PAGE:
Healthy Adulthood? What is it?

 

Saint-Exupery said that to “be a man, a woman, an adult, is to accept responsibility.” And during those years that are bracketed by the dawning of conscience and end of adolescence (seven to ten) we  must –by slowly expanding the dominion of what we can be responsible for –become our own grownup.

We must start claiming as ours the welter of hungers and angers and conflicts that dwell inside of us. We must also start learning to tie our own shoes. And as we extend the realm and the reign of our consciousness and competence we will find ourselves moving farther and farther from home. In the phase that Freud labeled “latency” …we leave the benevolent fortress of family life. Our job as a latency kid is to acquire the social and psychological know how without which we cannot manage this new separation, these new necessary losses.

As healthy adults we feel our self to be lovable, valuable, genuine. We feel our self’s “selfsameness.” We feel unique. And instead of seeing our self as the passive victim of our inner and outer world, as acted upon as helpless and as weak, we acknowledge our self to be the  responsible agent and determining force of our life….

Because as healthy adults we know that reality cannot offer us perfect safety or unconditional  love.

We many be a long time learning that life is, at best, “a dream controlled” –that reality is built of perfect   connections. ”

SOURCES:  Necessary Losses, Judith Viorst.  SImon  and Schuster, NY. 1986. p. 142-143; 168-169.  ( Quoted in The Antidepressant Tablet,   Volume 3:2. Page 6. 1991.

Depressed Anonymous, 3rd edition. (2011) Depressed Anonymous Publications. Louisville. KY.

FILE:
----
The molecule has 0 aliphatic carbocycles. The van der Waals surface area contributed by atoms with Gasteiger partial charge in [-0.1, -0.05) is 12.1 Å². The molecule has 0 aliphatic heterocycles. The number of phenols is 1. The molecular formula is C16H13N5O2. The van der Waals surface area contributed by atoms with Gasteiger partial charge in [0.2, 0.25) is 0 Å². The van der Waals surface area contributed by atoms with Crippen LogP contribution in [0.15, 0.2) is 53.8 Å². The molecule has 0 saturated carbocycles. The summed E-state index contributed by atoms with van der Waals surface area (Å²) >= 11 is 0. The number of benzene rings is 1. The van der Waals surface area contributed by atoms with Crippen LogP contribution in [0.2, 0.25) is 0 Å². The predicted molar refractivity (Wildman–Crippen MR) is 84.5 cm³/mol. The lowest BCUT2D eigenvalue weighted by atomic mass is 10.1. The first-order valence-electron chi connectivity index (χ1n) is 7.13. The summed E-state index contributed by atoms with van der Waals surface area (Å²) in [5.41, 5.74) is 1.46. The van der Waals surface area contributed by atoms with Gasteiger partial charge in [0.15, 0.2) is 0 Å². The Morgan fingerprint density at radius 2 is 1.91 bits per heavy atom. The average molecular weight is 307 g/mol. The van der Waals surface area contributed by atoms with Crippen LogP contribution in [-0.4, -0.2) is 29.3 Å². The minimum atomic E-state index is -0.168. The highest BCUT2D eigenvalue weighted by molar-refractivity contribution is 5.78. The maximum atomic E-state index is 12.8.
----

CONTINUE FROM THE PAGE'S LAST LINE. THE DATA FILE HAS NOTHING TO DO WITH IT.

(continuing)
The “before” and “after” stories of those who freed themselves from the tyranny of depression.

I just want to write a few thoughts this morning about the “before” and “after” experiences of group members  battles  with depression.  Before there was a Depressed Anonymous group for me to attend, where I could address my problems, I joined another 12 step program of recovery. It was at this meeting that I heard and saw people who shared their stories how it was “before”  they got into recovery and  the  “after”  now that they are living the recovery program.

The difference was like night and day. I could listen all day to a lecture on depression, alcoholism, overeating or any other addiction  and not be as moved as I am when I hear the actual person telling  their story of how life is  now by  actively participating in their own recovery. To hear the changes that have taken place in those many people whose lives had spiraled down into the darkness of isolation and hopelessness is a phenomenal  experience in itself.

Most of the books which serve as the basic text of 12 step groups such as Depressed Anonymous, Narcotics Anonymous and Alcoholics Anonymous, to name a few, all include many “before” and “after” stories of those who have suffered the loss of their self only to find that with the help of the spiritual principles of the Steps were they able eventually to share how  their lives had changed dramatically.   Their stories are simple, direct and filled with powerful accounts of  human beings who once were lost in the chaos of addiction,  but now have been freed,  living with hope and serenity.

Depressed Anonymous’ basic text  has its own “before” and  “after ” stories as well. All the stories, the “before” and “after” accounts,   give credit to the program of recovery which  has changed the thinking and lives of thousands of persons throughout the world.  I see  these stories manifesting  the miracle of the Higher Power, at work in those persons who made a decision to choose to walk that different pathway out of their addictions.  They then  tell those others “still suffering from depression” about the power  they have received.

Having had a spiritual awakening as the result of these Steps, we tried to carry this message to the depressed, and to practice these principles in all of our affairs.” Step Twelve of Depressed Anonymous.”

Sources:

Depressed Anonymous, recommends its basic text, Depressed Anonymous, 3rd edition for the many inspiring accounts of those persons who came to a meeting, like myself, heard what others had experienced and decided that to see how it worked for them.

Also another excellent publication with many “before” and “after”  stories is A MEDLEY OF DEPRSSION STORIES, by the founder of two Depressed Anonymous groups in North Carolina, Debra Sanford.  Her work is available at Amazon.com.